‘Fessing up means to admit. It is a confessing of wrongs done, an admission of actions taken, words spoken, etc. It means letting down, a humble acceptance of a guilty plea, an owning up to truth, admitting wrongs done, or an ‘admission’ of wrongs committed.
But here’s the thing. ‘Admission’ also means being allowed to enter. When we’re granted admission to something, we usually need a ticket right? We need a key, a sign that says we’ve paid what we need to pay or done what we’ve needed to do. A ticket communicates that we’re granted ‘admission’. We’ve jumped through the required hoops so we can scoot on through the door and be admitted to whatever the event is.
And here’s what I love about these two words- Admission leads to admission. Admission -the ‘fessing up, often leads to admission-the allowance to enter back in- to one’s own life.
I know when the kids were little, their faces showed it all. If they felt guilty about something, it was almost a relief to just get it over with and confess. We’d deal with whatever the offense and then move on. And that’s what admission does…it helps people to move on…and be granted admission to ‘carry on’ with their lives.
I’m sure we all have our stories of either admitting wrongs done…or not. There are funny stories as well as tragic, sad scenarios as well as redemptive. One funny story that popped into my mind just a minute ago was when I found my then 3-year-old son, Chase, hiding under the kitchen table with peanut butter smeared all over his face.As he looked up at me with the peanut butter jar still in his lap, peanut butter all over his hands and face, and eyes that expressed ‘guilty’, well, he knew that he was caught. I wish most offenses were as cute and endearing as this one, that’s for sure! But his guilty plea was his ticket back to not have to hide under the kitchen table. He got cleaned up on the outside after he had freely owned up to the inside. And I made sure that he knew he didn’t have to sneak peanut butter anymore. 🙂
But if he had not ‘admitted’ and said or behaved as if , “I didn’t do it,” well, his admittance back into life might have taken a diversion of having to go through some training steps such as stern looks and time out before being admitted back into life as normal. Because a lack of admitting wrongs done is dishonest and lying builds walls around us and between us. It breaks down relationships. I didn’t want that for my three year old. Nope. Confession is good no matter what age. His little eyes knew he had done something wrong. We adults might get better at hiding, but hopefully we still are aware when we’ve done something wrong. And the consequences we face as adults are often far more than time out and having to clean up our mess. Peanut butter is one thing to clean up. The adult “clean ups” are often way more complicated and involve so many more than just ourselves…and can wreak havoc in every area of our lives.
One more thing about this word ‘admit’. In Latin, “ad” means “to”. But here’s the cool thing. “Mittere” means to ‘let go, send’. I smiled when I realized that . Because admitting is a letting go. It is an owning and then a release. Kind of like a football to the gut…it’s a catching and taking it in, and then… a releasing, a letting it go. Ownership, then release. Sometimes catches to the gut hurt and cause a lot of pain. Yep. Am thinking footballs are nothing compared to owning hurts and failures and all that. It’s not easy to admit things. But it’s a necessary part of the release…not of the football, or even the event, but ourselves. The taking in releases us from the facade and the guilty sentence that is carried until there’s a release. That’s a freedom worth fighting for.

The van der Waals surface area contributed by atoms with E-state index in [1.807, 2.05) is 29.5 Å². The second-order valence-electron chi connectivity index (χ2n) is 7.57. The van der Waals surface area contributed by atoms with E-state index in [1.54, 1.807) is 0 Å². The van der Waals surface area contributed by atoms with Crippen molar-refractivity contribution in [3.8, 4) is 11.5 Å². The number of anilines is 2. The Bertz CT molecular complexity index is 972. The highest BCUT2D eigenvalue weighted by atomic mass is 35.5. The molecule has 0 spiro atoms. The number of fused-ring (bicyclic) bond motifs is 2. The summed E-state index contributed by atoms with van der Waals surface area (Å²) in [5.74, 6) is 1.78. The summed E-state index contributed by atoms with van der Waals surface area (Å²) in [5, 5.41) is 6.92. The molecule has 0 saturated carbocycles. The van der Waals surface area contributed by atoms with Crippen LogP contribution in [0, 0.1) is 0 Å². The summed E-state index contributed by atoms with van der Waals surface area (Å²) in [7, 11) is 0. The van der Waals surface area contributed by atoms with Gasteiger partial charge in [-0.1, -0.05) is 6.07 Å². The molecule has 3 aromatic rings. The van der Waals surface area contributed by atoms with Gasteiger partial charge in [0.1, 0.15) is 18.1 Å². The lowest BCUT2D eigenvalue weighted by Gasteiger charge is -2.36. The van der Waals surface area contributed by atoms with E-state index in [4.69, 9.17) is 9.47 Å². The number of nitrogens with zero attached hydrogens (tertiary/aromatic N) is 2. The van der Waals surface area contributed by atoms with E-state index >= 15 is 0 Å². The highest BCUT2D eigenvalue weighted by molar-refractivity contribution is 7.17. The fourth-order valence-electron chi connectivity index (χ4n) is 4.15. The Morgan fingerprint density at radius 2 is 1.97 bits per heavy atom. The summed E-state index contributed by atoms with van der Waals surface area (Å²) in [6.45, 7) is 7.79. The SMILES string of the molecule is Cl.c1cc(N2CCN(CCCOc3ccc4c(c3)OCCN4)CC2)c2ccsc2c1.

We can’t determine what is done with the one who catches that football that is hurled or passed or kicked to unsuspecting or suspecting receivers. I mean when there is a wrong done, usually part of the fallout is hurting ones in our midst. But it’s often a necessary part of moving forward…for everyone…
So, here’s a thought. Pride builds walls. Humility tears them down. Admitting not only tears down the walls and opens doors in our own lives, it grants admission to be more free in our relationships with others. Peace like a river can come from the transparency of admission (first to ourselves) and to others. Peace like a river is a good thing.
There are so many spiritual facets of confession, not only in terms of how it impacts us in or relationships, but how it impacts our relationship with God. He says “If we confess our sins, He is faithful and just to forgive our sins and cleanse us from unrighteousness.” We do what we can (confess), He does what we can’t (cleanse). That cleansing that washes so often precedes that peace like a river. Love that.
Well, there’s my two cents….for now ❤ Just a reminder to some dear ones and myself that freedom is worth the cost…that admission (fessing up) is worth the admission (ticket back to move freely in our own lives). There’s a verse in the Psalms that gives such a visual of David holding on to sin… not a fun picture…(includes groaning and bones wasting away, and strength sapped). A lack of admission can also include visuals of a stubborn mule. I don’t know about you, but I picture a stubborn mule pulling back, not moving forward. Ugh. Been there. But confession and forgiveness frees. I love how the end of the psalm speaks of singing and being glad. Yeah, that’s a good, good thing….the freedom to sing and be glad.
Well, I’ve got lots more than “two cents” on this one, but going to end for now. I already started Part 2 on “fessing up”. But will save that for another day.
Here’s to admission…and release and peace like a river that comes after the football throws to the gut….Am thinking the admission is worth the admission.